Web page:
Tesla Big Battery Getting Bigger

November 19, 2019


MELBOURNE, Australia—The world’s largest battery is about to get even bigger, with Tesla Inc. (TSLA) set to boost the capacity of its southern Australia lithium-ion operation by 50% to provide additional stability to the power grid. 

Neoen SA (NEOEN.SA), the French company that owns and operates the 100 megawatt-129 megawatt hour lithium-ion installation known as the Tesla Big Battery, said Tuesday the 71 million Australian dollar (US$48 million) project will create Australia’s first grid-scale battery. 

The Hornsdale Power Reserve in Jamestown, north of Adelaide, was built by the Silicon Valley auto maker in less than nine months in 2017 after Chief Executive Elon Musk offered to help the government of South Australia state bolster a vulnerable power network hit by a string of blackouts. Tesla’s system stores power generated by a wind farm built by Neoen. 

Battery storage has become a critical bridge for Australia’s power network as aging coal-fired plants are increasingly shut down. Power generated by wind and solar farms need a backup for intermittent supply, and recent decreases in battery prices have made them an alternative to plants that only run during peak hours. 

South Australia Minister for Energy and Mining Dan van Holst Pellekaan said the battery’s expanded capacity will reduce volatility in spot electricity prices and protect the state grid from network disruptions. 

In its first year of operation the battery saved consumers more than A$50 million, Neoen said, adding that the expansion—due to be completed in the first half of next year—will increase savings. 

When the additional Tesla battery packs are installed at the site, the operation will provide a large-scale demonstration of the potential for battery storage to provide inertia to a network, stabilizing the grid when electricity supply and demand fluctuate, the French company said. 

The battery technology will trial responding to supply shifts by automatically charging and discharging, imitating existing services in current fossil-fuel power systems.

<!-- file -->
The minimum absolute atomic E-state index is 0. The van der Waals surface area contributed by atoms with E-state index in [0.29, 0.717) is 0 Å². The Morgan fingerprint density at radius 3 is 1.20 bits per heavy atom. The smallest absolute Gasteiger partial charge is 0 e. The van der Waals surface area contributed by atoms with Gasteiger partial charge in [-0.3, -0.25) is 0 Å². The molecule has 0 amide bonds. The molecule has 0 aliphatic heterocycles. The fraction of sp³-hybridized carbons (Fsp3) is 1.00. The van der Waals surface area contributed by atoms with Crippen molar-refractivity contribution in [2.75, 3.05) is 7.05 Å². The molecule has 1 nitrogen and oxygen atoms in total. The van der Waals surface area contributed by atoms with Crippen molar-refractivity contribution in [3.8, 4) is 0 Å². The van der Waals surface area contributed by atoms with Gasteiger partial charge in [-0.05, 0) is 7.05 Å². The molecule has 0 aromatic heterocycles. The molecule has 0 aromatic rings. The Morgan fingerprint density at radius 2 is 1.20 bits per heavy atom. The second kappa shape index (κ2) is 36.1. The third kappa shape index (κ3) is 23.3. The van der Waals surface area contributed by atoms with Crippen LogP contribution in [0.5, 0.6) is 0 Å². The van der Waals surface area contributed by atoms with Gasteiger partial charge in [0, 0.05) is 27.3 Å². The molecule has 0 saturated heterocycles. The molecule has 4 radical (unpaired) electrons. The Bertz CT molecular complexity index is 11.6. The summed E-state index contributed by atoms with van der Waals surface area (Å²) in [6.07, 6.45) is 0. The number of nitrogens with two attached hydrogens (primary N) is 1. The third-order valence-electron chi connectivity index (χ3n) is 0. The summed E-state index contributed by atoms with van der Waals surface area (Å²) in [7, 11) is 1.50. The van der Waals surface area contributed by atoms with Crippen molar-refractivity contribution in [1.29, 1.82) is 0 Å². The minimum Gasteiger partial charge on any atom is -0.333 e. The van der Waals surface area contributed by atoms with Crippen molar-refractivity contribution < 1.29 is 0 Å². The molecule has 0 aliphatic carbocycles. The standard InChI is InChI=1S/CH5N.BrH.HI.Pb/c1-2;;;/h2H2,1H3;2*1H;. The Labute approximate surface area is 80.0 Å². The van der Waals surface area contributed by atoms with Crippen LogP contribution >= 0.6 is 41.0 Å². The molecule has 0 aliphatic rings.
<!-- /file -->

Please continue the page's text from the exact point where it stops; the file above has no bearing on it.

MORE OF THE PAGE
The project will receive A$15 million over five years from the state government’s Grid Scale Storage Fund, becoming the first development to receive money from the fund that was set up a year ago. The federal government’s Australian Renewable Energy Agency has committed A$8 million in grant funding, while government-owned Clean Energy Finance Corp. will provide debt financing, Neoen said.

One Response to “Tesla Big Battery Getting Bigger”

  1. redskylite Says:

    Those batteries are becoming critical as catastrophic fire conditions cause power to be cut – hope the batteries can handle extreme temperatures.

    Electricity shut off in parts of SA in heatwave
    Power utility SA Power Networks cut electricity supply to the town of Port Lincoln and surrounds on Wednesday as temperatures soared towards 45 degrees (Celsius).

    Temperatures in the Adelaide CBD had reached 41.6 degrees at 4.21pm on Wednesday and were as high as 44.5 degrees in the outer northern suburb of Edinburgh. Ceduna on the west coast of SA hit 46 degrees.

    The town of Port Lincoln was without electricity for three days in late 2016 during the infamous state-wide power blackout in South Australia and was the hardest hit of any residential area in the state. That blackout crippled business in the town.

    The blackout prompted a big overhaul of the state’s electricity grid under a $550 million plan in early 2017 by then premier Jay Weatherill. The plan included the installation of the world’s biggest storage battery built by French group Neoen and Elon Musk’s Tesla near Jamestown, in the state’s mid-north.

    That battery, which was up and running by late 2017, is now being expanded by 50 per cent, with an announcement this week that extra grunt was being installed in a $71 million project.

    Known as the Tesla Big Battery, the world’s biggest lithium-ion battery can currently store 129 megawatt hours of energy and has the capacity to offer 100 megawatts of power to the grid.

    Once the extra Tesla battery packs are installed in early 2020, that will increase by 50 per cent, to 150MW and 193.5MWh.

    It will make it the first battery in Australia to provide “inertia” to the power grid. Traditionally, inertia was provided through spinning turbines in large coal-fired power stations that would help stabilise the grid.


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